There are currently numerous clinical trials underway to test the efficacy of a variety of alternative treatments and interventions. Among others, these include cognitive training, antioxidants (e.g., Vitamin C, Vitamin E, beta-carotene), omega-3 fatty acids, DHA supplementation, hormones, type-2 diabetes treatments (insulin seems to play a role in Alzheimer’s disease), exercise, and cardiovascular treatments.

Currently, however, there are no alternative treatments that have been conclusively proven to be effective in preventing, treating, reversing or curing dementia. Thus, be wary of advertisers trying to sell you a “miracle cure” that the government and “big pharma” don’t want you to know about. The moment a truly helpful treatment option is available, it will be announced by reputable sources.

What about Ginkgo biloba? 

When people think about alternative treatments for dementia —particularly Alzheimer’s disease (AD)—what comes to mind most often is the herb Ginkgo biloba. Most often simply referred to as ginkgo, this “herb” is actually the leaves of a tree. Numerous studies of ginkgo have been conducted for a variety of conditions. Among the most widely researched are dementia, memory impairment, intermittent claudication (limping), and tinnitus (ringing in the ears).

For example, the largest clinical trial ever to evaluate ginkgo's effect on the occurrence of dementia, called the Ginkgo Evaluation of Memory (GEM) study, was conducted at four clinical sites over the course of eight years. The GEM trial involved more than 3,000 volunteers age 75 and over, who took ginkgo on a daily basis. To the researchers’ (and everyone’s) dismay, taking ginkgo was found to be ineffective in lowering the overall incidence of dementia and Alzheimer's disease in the elderly; and further analysis of the same data also found ginkgo to be ineffective in slowing cognitive decline, lowering blood pressure, or reducing the incidence of hypertension.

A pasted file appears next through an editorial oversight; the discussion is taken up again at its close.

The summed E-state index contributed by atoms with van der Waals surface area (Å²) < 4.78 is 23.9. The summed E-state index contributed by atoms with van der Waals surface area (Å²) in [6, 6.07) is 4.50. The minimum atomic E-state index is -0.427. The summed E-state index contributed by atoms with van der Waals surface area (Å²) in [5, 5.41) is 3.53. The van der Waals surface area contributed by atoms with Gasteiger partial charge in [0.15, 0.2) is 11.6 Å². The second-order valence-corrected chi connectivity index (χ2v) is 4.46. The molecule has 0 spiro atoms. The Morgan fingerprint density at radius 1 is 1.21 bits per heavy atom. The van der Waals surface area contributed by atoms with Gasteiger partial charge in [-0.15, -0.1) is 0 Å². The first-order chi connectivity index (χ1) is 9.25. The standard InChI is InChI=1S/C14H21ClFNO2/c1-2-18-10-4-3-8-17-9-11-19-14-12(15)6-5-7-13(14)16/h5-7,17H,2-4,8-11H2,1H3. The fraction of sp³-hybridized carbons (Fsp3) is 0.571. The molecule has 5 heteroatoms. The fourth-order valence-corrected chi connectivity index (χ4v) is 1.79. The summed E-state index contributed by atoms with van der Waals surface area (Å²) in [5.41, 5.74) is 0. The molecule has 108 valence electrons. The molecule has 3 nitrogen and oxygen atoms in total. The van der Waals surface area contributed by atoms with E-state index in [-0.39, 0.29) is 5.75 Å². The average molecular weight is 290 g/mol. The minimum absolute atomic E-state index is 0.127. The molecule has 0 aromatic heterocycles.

While there have been some smaller studies of ginkgo for memory enhancement that did have some promising results, all the major tests have shown that it does not improve memory. It’s also important to know that the National Center for Complementary and Alternative Medicine (NCCAM) has published the following precautions concerning taking ginkgo:

  • Side effects of ginkgo may include headache, nausea, gastrointestinal upset, diarrhea, dizziness, or allergic skin reactions. More severe allergic reactions have occasionally been reported.
  • There are some data to suggest that ginkgo can increase bleeding risk, so people who take anticoagulant drugs, have bleeding disorders, or have scheduled surgery or dental procedures should use caution and talk to a health care provider if using ginkgo.
  • Fresh (raw) ginkgo seeds contain large amounts of a chemical called ginkgotoxin, which can cause serious adverse reactions—even seizures and death. Roasted seeds can also be dangerous. Products made from standardized ginkgo leaf extracts contain little ginkgotoxin and appear to be safe when used orally and appropriately.

For information on how various strategies and lifestyle choices such as diet, exercise, and social engagement may be helpful in reducing the risk for developing dementia, read How to Prevent Dementia.